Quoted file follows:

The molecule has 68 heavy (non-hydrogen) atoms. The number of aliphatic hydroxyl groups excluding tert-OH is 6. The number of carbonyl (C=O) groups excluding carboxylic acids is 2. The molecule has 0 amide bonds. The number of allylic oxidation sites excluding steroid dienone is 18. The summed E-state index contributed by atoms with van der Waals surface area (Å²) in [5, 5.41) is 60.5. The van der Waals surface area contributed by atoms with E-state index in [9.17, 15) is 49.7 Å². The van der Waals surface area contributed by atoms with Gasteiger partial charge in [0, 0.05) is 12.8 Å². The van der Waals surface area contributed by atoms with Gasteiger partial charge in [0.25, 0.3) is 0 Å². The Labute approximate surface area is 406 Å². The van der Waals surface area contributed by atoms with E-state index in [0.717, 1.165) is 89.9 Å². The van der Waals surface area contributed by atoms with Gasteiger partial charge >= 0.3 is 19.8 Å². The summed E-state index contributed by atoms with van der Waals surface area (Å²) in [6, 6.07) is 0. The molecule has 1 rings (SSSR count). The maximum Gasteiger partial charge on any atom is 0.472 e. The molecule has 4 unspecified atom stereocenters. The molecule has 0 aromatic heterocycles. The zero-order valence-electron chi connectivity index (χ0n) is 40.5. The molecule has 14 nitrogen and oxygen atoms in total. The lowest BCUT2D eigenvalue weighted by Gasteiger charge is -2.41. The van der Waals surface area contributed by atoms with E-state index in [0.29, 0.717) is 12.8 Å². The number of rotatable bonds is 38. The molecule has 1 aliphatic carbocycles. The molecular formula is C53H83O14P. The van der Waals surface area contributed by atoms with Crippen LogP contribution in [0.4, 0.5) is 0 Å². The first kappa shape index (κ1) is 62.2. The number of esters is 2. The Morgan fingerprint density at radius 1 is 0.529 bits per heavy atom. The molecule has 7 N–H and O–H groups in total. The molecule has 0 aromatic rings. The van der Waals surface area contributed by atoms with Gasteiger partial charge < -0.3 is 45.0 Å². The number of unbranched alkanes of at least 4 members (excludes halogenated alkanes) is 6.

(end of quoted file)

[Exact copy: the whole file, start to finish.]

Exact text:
The molecule has 68 heavy (non-hydrogen) atoms. The number of aliphatic hydroxyl groups excluding tert-OH is 6. The number of carbonyl (C=O) groups excluding carboxylic acids is 2. The molecule has 0 amide bonds. The number of allylic oxidation sites excluding steroid dienone is 18. The summed E-state index contributed by atoms with van der Waals surface area (Å²) in [5, 5.41) is 60.5. The van der Waals surface area contributed by atoms with E-state index in [9.17, 15) is 49.7 Å². The van der Waals surface area contributed by atoms with Gasteiger partial charge in [0, 0.05) is 12.8 Å². The van der Waals surface area contributed by atoms with Gasteiger partial charge in [0.25, 0.3) is 0 Å². The Labute approximate surface area is 406 Å². The van der Waals surface area contributed by atoms with E-state index in [0.717, 1.165) is 89.9 Å². The van der Waals surface area contributed by atoms with Gasteiger partial charge >= 0.3 is 19.8 Å². The summed E-state index contributed by atoms with van der Waals surface area (Å²) in [6, 6.07) is 0. The molecule has 1 rings (SSSR count). The maximum Gasteiger partial charge on any atom is 0.472 e. The molecule has 4 unspecified atom stereocenters. The molecule has 0 aromatic heterocycles. The zero-order valence-electron chi connectivity index (χ0n) is 40.5. The molecule has 14 nitrogen and oxygen atoms in total. The lowest BCUT2D eigenvalue weighted by Gasteiger charge is -2.41. The van der Waals surface area contributed by atoms with E-state index in [0.29, 0.717) is 12.8 Å². The number of rotatable bonds is 38. The molecule has 1 aliphatic carbocycles. The molecular formula is C53H83O14P. The van der Waals surface area contributed by atoms with Crippen LogP contribution in [0.4, 0.5) is 0 Å². The first kappa shape index (κ1) is 62.2. The number of esters is 2. The Morgan fingerprint density at radius 1 is 0.529 bits per heavy atom. The molecule has 7 N–H and O–H groups in total. The molecule has 0 aromatic rings. The van der Waals surface area contributed by atoms with Gasteiger partial charge < -0.3 is 45.0 Å². The number of unbranched alkanes of at least 4 members (excludes halogenated alkanes) is 6.